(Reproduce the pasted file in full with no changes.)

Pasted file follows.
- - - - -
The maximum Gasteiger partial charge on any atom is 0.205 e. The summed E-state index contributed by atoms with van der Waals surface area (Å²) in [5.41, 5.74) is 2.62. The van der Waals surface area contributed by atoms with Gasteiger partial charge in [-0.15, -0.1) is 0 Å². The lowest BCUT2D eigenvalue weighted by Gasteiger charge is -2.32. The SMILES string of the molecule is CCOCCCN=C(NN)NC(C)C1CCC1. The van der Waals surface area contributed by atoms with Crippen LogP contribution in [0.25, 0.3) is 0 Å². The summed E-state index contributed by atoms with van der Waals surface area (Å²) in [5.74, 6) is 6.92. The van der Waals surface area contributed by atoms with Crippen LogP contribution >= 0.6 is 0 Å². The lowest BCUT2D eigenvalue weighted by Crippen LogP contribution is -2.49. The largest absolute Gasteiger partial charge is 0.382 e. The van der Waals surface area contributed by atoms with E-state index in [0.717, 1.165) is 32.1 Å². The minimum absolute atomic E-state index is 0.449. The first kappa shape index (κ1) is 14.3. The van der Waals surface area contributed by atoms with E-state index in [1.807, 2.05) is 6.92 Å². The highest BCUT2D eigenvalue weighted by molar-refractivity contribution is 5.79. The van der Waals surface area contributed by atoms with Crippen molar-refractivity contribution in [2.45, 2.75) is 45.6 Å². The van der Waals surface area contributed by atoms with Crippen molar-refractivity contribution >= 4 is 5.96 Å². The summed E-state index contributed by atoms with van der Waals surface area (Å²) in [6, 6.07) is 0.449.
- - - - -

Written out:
The maximum Gasteiger partial charge on any atom is 0.205 e. The summed E-state index contributed by atoms with van der Waals surface area (Å²) in [5.41, 5.74) is 2.62. The van der Waals surface area contributed by atoms with Gasteiger partial charge in [-0.15, -0.1) is 0 Å². The lowest BCUT2D eigenvalue weighted by Gasteiger charge is -2.32. The SMILES string of the molecule is CCOCCCN=C(NN)NC(C)C1CCC1. The van der Waals surface area contributed by atoms with Crippen LogP contribution in [0.25, 0.3) is 0 Å². The summed E-state index contributed by atoms with van der Waals surface area (Å²) in [5.74, 6) is 6.92. The van der Waals surface area contributed by atoms with Crippen LogP contribution >= 0.6 is 0 Å². The lowest BCUT2D eigenvalue weighted by Crippen LogP contribution is -2.49. The largest absolute Gasteiger partial charge is 0.382 e. The van der Waals surface area contributed by atoms with E-state index in [0.717, 1.165) is 32.1 Å². The minimum absolute atomic E-state index is 0.449. The first kappa shape index (κ1) is 14.3. The van der Waals surface area contributed by atoms with E-state index in [1.807, 2.05) is 6.92 Å². The highest BCUT2D eigenvalue weighted by molar-refractivity contribution is 5.79. The van der Waals surface area contributed by atoms with Crippen molar-refractivity contribution in [2.45, 2.75) is 45.6 Å². The van der Waals surface area contributed by atoms with Crippen molar-refractivity contribution >= 4 is 5.96 Å². The summed E-state index contributed by atoms with van der Waals surface area (Å²) in [6, 6.07) is 0.449.